Opera facts

Foto: Marie Louise Nijsing
Foto: Marie Louise Nijsing

Like many plays, an opera consists of deeds or companies (main parts) in which the acts take place. Each deed again consists of scenes or scenes. When one or more characters leave the stage, a new scene starts.

Aria (literally air, breath)
A song for one singer, in which he or she can express a feeling. In its original form the aria does not contribute to the action, the story being told stands still for a moment, the viewer witnesses the expression of feeling. The arias are often the vocal highlights of the opera: the “hits”.

Beicanto (Italian for clean, beautiful vocals)
Italian art of singing between the seventeenth and nineteenth centuries, in which the sound had to be transmitted as naturally and regularly as possible. Important here is (the beauty of) sound, which can be at the expense of dramatic expression. The solo singer was given an important place in the performance because the composer gave him the space for a virtuoso decoration of the melody. In the operas of the composers Bellini, Donizetti, Rossini and Verdi, the belcanto clearly appears.

A short, lyrical piece for a soloist.

Final piece of a larger music piece. In opera, the final is the final scene of a deed.

The text of an opera. Sometimes the composer writes the libretto himself, but usually there is a separate copywriter: the librettist.

Modern form of opera or operetta created in America. A musical also takes place in a setting and there is singing and acting. The vocal technique is a big difference: opera singers are trained to sing without amplification, so without a microphone. The show element is also important.

A play on music. The actors in an opera are singers who do not pronounce their lyrics but sing. Because opera contains many different elements (music, theater, image, language), we call it a complex art form. This originated around 1600 in Italy and was from then until the beginning of the twentieth century the leading music genre.

Opera buffa (Italian for cheerful, comic opera)
Italian opera house from the eighteenth and nineteenth centuries, originating from the Commedia dell’Arte (theater). Initially, the opera buffa was a short, comical interlude that was performed at the beginning of the eighteenth century in the pause of an opera seria. Based on these first steps, the opera buffa developed into an independent opera genre. For the opera buffa, everyday, stereotypical characters were used, who commented on political and social situations in the form of a satire. The most famous opera buffa is probably Rossini’s Il Barbiere di Siviglia.

Opera seria (Italian for serious opera)
Italian opera genre that developed from various style elements at the end of the seventeenth century into a theater genre with an elevated character. The subjects for this opera were derived from mythology, from historical sources and from the classical hero dramas from Greek antiquity and were mostly about high-ranking characters.

Cheerful musical stage genre with spoken dialogues, songs and dances, which Jacques Offenbach blossomed in Paris around 1850. The operetta, which also originated as a parody of the opera, always took the entertainment needs of the audience into account. The era of the operetta ran from circa 1850 to circa 1950. The fundamental distinction with the opera lies in the bold, satirical or sweetish sentimental undertone and the music and the theme are always lighter.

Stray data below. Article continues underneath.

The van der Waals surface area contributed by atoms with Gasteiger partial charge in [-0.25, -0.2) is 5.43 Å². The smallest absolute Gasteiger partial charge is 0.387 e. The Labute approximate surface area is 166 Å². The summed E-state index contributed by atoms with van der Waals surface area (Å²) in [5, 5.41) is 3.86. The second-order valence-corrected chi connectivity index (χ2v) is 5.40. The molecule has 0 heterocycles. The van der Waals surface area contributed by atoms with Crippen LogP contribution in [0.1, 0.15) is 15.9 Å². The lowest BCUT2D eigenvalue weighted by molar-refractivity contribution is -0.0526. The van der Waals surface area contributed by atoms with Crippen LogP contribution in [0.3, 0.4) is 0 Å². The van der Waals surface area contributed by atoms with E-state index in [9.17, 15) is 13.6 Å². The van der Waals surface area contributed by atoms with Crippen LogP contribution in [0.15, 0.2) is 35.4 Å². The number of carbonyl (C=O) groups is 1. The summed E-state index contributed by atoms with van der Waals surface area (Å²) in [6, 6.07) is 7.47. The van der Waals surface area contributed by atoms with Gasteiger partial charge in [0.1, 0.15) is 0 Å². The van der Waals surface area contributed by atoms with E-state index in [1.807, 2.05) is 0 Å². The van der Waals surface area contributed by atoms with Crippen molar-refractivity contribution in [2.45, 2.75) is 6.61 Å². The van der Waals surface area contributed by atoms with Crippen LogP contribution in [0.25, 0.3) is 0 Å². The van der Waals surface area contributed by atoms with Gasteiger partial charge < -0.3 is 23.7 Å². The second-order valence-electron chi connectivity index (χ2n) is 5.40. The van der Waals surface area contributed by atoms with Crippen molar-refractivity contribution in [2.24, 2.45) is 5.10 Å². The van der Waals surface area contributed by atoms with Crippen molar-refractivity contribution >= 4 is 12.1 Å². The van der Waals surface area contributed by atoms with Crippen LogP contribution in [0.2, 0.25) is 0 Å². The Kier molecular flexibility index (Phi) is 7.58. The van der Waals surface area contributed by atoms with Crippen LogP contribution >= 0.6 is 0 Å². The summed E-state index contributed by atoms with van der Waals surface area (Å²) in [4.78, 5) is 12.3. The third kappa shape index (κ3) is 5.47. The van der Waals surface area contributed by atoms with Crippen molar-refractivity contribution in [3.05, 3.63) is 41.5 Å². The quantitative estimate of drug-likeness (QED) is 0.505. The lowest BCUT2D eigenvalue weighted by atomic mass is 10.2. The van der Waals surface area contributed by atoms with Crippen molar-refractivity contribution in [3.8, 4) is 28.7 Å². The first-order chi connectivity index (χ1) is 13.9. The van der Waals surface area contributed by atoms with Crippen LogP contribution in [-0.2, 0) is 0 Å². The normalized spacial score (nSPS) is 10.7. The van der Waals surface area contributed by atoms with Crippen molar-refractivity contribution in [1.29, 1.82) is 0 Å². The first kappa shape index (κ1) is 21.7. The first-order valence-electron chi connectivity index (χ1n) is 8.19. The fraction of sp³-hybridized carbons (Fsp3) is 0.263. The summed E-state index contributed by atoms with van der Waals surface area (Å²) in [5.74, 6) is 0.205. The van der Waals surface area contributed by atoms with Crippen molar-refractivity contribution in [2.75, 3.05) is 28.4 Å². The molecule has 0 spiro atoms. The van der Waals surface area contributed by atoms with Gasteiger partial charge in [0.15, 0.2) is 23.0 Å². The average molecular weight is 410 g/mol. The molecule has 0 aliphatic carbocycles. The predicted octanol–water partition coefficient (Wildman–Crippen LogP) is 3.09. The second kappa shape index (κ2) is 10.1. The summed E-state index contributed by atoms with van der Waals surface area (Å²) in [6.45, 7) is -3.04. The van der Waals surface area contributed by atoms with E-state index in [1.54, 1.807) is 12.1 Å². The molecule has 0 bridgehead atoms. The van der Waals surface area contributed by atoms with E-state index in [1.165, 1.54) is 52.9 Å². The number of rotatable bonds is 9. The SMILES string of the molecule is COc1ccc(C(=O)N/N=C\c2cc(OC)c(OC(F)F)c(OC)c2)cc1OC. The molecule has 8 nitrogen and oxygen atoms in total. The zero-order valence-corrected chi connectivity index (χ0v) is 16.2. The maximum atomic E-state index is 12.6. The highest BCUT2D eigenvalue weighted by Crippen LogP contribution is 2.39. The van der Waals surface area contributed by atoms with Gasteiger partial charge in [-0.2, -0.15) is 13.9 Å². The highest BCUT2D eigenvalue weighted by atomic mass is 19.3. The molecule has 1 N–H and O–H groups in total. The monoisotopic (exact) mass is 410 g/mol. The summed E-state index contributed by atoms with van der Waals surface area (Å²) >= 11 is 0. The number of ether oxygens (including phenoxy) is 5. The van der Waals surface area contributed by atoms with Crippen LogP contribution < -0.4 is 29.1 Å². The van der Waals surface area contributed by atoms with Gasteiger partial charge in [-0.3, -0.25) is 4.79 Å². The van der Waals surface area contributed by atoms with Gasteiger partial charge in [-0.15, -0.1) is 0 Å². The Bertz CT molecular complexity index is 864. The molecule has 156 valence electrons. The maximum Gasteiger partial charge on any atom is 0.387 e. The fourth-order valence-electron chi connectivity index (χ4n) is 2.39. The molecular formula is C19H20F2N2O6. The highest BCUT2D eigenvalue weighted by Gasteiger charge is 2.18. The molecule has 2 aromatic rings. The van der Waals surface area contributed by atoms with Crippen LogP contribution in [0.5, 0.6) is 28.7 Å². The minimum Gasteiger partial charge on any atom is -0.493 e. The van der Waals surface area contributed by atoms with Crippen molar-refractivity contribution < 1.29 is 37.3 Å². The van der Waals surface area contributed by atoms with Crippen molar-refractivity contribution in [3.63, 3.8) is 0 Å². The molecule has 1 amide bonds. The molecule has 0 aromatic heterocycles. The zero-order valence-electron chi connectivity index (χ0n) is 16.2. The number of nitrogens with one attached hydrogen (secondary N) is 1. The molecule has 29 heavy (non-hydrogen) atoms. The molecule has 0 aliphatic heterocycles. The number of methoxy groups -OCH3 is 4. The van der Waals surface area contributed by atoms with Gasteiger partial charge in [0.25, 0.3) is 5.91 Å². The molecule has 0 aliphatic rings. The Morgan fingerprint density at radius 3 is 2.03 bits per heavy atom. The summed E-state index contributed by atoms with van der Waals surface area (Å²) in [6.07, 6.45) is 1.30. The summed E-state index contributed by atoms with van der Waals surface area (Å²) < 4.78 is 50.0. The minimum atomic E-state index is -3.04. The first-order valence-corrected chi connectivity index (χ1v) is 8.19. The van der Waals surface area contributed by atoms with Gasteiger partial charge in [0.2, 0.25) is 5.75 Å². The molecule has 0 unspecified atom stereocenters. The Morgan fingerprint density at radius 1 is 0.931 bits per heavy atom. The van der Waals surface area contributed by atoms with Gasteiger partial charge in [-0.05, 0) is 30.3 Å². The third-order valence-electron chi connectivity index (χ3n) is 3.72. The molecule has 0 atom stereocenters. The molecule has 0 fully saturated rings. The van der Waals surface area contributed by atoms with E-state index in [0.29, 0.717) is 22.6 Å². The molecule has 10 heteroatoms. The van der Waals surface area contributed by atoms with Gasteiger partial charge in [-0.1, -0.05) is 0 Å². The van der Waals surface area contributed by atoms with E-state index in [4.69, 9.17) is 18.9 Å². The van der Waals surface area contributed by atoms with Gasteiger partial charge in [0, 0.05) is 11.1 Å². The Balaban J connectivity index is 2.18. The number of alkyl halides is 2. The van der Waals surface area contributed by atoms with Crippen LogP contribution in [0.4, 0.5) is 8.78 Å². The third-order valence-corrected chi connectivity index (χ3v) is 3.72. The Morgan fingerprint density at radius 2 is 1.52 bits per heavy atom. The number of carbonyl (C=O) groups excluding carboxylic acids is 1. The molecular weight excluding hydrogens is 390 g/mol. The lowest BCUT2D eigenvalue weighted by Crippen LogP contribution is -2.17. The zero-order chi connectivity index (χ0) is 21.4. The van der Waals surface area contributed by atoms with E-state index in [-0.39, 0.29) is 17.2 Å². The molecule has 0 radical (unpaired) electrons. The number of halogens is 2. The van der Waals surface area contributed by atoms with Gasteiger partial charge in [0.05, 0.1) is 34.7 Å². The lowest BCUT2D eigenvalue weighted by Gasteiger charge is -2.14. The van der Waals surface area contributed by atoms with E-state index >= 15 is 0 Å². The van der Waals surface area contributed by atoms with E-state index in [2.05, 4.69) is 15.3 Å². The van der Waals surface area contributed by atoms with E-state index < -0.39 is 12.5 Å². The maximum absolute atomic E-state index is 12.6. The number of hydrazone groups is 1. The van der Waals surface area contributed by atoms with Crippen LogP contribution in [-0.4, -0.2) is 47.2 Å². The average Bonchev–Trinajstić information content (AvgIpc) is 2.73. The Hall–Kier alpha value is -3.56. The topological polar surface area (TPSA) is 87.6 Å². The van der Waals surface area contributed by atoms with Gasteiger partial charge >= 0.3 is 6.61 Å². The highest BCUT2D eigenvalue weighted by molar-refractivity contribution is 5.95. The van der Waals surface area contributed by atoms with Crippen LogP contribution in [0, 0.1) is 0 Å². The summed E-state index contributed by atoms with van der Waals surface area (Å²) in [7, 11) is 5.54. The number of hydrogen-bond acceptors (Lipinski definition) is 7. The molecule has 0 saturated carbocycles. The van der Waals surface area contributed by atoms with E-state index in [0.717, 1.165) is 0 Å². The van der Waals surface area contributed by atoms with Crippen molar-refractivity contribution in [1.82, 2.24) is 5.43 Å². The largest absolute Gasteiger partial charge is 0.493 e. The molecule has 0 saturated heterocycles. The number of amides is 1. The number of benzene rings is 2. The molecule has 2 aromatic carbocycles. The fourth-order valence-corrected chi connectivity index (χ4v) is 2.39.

The opera usually opens with an overture or opening piece. Only the orchestra plays in the overture. There is no singing yet. It incorporates parts of the music that will later return to the opera.

Role in which the actor / singer performs, character that he proposes.

Music part that must be performed by a specific voice or instrument.

The written recording of all musical lines in an opera or other piece of music. In the score all notes of the simultaneously sounding instruments of the orchestra and voices of the singers are displayed below each other. The score thus gives an exact impression of the progress of the music. For the conductor, the score is indispensable for the preparation of the performance. He leads the opera musically from the score.

Recitative (half sing, half talk)
The sung or spoken text in an opera that connects arias or ensemble numbers. In the recitative, the development of the story takes place, in contrast to the aria that expresses the emotional response to the story. The intelligibility of the sung or spoken word in the recitative is therefore important. There is a distinction between “recitativo secco”, which is only accompanied by a stringed instrument (eg harpsichord or cello) and “recitativo accompagnato”, which has extensive guidance.

A schedule is drawn up by the opera company, stating when soloists and choir members rehearse with the repetitor (pianist). All singers must know their party before the rehearsals start. Reading, musical and theater rehearsals take place during a rehearsal period (four to six weeks), in which scenes are rehearsed.
The entire opera is rehearsed from start to finish at the Sitz and Bühneprobe (seating and stage rehearsal). During the Sitzprobe in particular the musical part is treated and during the Bühneprobe the direction. In the week before the premiere, the pre-generals (piano general, pre-general with orchestra and general with orchestra are also called avant-premieres). At Opera Zuid, rehearsals take place in the Studio (rehearsal room) for four weeks. Then, in the last two weeks before the premiere, the rehearsals take place in the premiere theater.

When you talk about a role with singers, it means the character or character being played or suggested.